The Cabot School project continues to meet major milestones and in September our pre-k program will be moving to the recently acquired Aquinas property and the Ed Center basement will be renovated to house Central High.
Additionally, the School Department budget highlights investments in both students and staff to ensure Newton continues to deliver a high-quality education to all students. In developing the FY17 budget, NPS paid special attention to dedicating significant resources to continue to improve student achievement, close the achievement gap, and support the positive social and emotional development of all of our students.
Over the past five years, achievement gaps in high school English language arts, math, and science MCAS have narrowed. We have seen significant increases in the enrollment of traditionally underrepresented students in higher-level classes at both high schools. This initiative began as a pilot at Newton North and has now expanded to Newton South. The schools continue to expand special education programs so that most students can be educated within the district.
NPS continues to pilot exciting initiatives in the area of science and technology. This year, the DaVinci Program, an interdisciplinary project based approach to learning science, technology, engineering, arts, and math, is being piloted at Newton South with 10th grade students. This successful pilot will expand to 11th graders next year. Schools have introduced the teaching of computer coding at the elementary level and plans are underway to expand coding lessons in the coming year.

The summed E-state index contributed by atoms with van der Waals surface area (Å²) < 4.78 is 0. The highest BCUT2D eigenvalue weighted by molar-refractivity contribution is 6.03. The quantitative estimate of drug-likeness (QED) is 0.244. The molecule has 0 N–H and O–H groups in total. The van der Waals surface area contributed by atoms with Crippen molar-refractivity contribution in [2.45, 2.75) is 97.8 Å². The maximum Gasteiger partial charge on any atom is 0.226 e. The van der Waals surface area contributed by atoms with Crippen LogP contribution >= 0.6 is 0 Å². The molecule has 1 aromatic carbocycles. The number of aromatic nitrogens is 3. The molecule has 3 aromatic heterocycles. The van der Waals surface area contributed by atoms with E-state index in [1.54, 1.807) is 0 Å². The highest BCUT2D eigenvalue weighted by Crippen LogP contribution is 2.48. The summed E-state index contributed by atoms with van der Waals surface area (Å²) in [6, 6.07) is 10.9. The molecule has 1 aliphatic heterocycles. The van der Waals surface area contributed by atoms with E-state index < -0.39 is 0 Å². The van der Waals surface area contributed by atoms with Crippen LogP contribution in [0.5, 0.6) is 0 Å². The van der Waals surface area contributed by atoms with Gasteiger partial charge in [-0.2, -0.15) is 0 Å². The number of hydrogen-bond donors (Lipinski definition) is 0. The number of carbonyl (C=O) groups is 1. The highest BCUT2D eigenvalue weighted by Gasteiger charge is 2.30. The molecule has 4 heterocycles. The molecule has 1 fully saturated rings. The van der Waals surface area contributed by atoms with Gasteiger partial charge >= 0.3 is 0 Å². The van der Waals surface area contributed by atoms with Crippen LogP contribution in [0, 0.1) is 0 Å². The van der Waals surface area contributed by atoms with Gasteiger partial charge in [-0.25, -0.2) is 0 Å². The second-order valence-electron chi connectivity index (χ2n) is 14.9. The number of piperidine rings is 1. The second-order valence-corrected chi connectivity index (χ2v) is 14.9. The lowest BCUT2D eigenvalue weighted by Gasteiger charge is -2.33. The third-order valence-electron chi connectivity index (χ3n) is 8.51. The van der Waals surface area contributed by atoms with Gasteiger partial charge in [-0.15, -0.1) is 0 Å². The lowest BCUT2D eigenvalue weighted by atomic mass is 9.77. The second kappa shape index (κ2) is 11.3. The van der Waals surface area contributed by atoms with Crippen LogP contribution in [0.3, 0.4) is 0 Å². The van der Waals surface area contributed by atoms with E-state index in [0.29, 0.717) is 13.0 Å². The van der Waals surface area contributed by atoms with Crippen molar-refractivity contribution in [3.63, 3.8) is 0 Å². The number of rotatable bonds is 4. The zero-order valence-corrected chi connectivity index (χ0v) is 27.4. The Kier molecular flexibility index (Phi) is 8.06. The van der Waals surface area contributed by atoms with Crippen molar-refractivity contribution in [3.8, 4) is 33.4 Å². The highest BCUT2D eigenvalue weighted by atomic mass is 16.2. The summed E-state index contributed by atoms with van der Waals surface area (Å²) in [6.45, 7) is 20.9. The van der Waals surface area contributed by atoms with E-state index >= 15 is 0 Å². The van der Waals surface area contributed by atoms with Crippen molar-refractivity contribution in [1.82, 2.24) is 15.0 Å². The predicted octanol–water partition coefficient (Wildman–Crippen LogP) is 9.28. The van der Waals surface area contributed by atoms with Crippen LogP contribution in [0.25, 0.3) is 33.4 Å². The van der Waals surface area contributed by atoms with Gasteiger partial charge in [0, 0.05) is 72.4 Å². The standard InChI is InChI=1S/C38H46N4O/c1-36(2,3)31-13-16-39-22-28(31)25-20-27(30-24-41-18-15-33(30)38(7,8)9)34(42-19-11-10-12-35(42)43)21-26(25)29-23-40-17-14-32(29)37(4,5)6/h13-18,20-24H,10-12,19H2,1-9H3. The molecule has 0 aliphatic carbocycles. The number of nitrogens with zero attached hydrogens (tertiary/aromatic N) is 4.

Condition of Roads
Six years ago my administration inherited crumbling roads and sidewalks and no comprehensive plan for maintaining and updating our city’s infrastructure. Addressing this serious need has been another priority of my administration and that has been-and will continue to be-reflected in our budget strategy as we invest in our infrastructure and look at our community’s needs in the coming decades. We continue to use the $1 million dollars allocated from the override in 2013 each year to make sure we have safe, updated infrastructure. We are working extensively on upgrading our sidewalks and intersections to be ADA compliant, making them safer for all pedestrians. In FY17, we are installing over 300 ADA compliant ramps at 71 intersections across the City.